First ‘severe geomagnetic storm watch’ issued in nearly 20 years. Here’s what it could mean

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By Yosi Yahoudai
Founder and Managing Partner

The National Weather Service’s Space Weather Prediction Center (SWPC) has issued a “severe geomagnetic storm watch,” the first such watch issued in nearly 20 years.

According to the SWPC, this marks the first watch issued by the department since Jan. 2005. The watch comes after multiple earth-directed coronal mass ejections (CME’s) were observed by forecasters this week.

Large sunspot groups and strong solar flares led to the issuance of SWPC’s first G4 Watch since 2005… pic.twitter.com/oi55cTPXhP

— NOAA Space Weather Prediction Center (@NWSSWPC) May 9, 2024

At least five CME’s have been observed in recent days, and the particles could begin arriving to Earth by Friday afternoon, according to officials. It’s expected that the CME’s could continue to arrive through Sunday, marking for an “unusual event.”

Only three “severe” geomagnetic storms have been observed since the current solar cycle began in Dec. 2019. The last G4 storm hit Earth in March, and the last G5 storm hit in Oct. 2003, causing power outages in Sweden, according to SWPC.

CME’s are “large expulsions of plasma and magnetized particles from the Sun’s corona,” according to the SWPC. Those ejections can expand in size as they approach Earth, and can cause geomagnetic storms when they arrive.  

In a geomagnetic storm, the particles ejected by the sun cause disturbances in Earth’s magnetosphere. Particularly strong storms can impact the Earth’s ionosphere, adding energy in the form of heat that can “increase the density and distribution of density in the upper atmosphere, causing extra drag on satellites in low Earth orbit,” according to the SWPC.

As a result, disruptions in navigation systems, radio communications and power grids are all possible, though it is unclear if the approaching storm will be strong enough to yield those impacts.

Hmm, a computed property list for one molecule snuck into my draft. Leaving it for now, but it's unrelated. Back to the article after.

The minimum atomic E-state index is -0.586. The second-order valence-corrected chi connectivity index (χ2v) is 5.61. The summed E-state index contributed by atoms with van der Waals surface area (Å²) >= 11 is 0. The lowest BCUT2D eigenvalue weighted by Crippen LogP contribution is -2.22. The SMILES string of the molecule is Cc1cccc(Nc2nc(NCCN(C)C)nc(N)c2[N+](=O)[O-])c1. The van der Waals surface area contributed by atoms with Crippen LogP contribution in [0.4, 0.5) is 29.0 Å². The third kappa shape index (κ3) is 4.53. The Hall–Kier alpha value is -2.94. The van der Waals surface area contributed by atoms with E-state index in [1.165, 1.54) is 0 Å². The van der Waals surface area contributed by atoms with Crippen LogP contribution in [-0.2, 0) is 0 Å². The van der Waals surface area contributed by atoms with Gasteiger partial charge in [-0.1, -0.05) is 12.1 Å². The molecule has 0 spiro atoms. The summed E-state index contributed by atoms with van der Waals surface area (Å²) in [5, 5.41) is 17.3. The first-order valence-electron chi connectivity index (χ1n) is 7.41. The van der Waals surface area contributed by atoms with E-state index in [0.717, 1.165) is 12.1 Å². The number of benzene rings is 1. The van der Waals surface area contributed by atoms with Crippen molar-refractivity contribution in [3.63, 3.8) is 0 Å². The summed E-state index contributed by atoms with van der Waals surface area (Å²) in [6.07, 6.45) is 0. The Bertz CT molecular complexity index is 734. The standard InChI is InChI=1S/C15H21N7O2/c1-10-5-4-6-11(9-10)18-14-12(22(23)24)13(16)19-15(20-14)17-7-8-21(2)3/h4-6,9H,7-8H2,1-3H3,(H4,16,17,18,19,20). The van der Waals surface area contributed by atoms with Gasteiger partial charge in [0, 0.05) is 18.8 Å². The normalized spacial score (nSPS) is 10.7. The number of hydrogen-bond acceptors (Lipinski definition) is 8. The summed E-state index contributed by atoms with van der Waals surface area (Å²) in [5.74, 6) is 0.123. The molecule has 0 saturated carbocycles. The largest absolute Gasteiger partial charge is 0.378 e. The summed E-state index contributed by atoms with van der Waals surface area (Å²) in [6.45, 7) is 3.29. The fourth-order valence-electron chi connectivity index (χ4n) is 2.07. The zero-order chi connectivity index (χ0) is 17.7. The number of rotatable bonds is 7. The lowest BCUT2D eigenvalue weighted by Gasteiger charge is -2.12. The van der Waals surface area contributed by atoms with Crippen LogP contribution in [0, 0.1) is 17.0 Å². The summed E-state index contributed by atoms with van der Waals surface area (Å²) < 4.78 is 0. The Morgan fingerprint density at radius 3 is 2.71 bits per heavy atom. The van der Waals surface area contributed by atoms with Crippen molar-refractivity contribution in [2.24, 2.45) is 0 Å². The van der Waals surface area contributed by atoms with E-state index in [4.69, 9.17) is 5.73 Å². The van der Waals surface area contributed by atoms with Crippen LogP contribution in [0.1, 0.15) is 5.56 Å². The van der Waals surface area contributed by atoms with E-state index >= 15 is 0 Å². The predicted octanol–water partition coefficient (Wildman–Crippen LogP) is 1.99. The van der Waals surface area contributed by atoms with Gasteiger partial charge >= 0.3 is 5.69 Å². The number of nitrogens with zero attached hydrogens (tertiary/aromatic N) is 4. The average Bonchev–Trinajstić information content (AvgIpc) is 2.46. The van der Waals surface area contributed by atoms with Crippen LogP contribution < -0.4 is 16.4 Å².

Another potential impact that could occur is a much-more vibrant Northern Lights spectacle, which could be seen as far south as Tennessee or even Alabama late Friday and into Saturday, according to officials.

However, space weather forecasts can change dramatically in a matter of hours, with officials providing additional updates as the weekend draws closer.

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About the Author
Yosi Yahoudai is a founder and the managing partner of J&Y. His practice is comprised primarily of cases involving automobile and motorcycle accidents, but he also represents people in premises liability lawsuits, including suits alleging dangerous conditions of public property, third-party criminal conduct, and intentional torts. He also has expertise in cases involving product defects, dog bites, elder abuse, and sexual assault. He earned his Bachelor of Arts from the University of California and is admitted to practice in all California State Courts, and the United States District Court for the Southern District of California. If you have any questions about this article, you can contact Yosi by clicking here.

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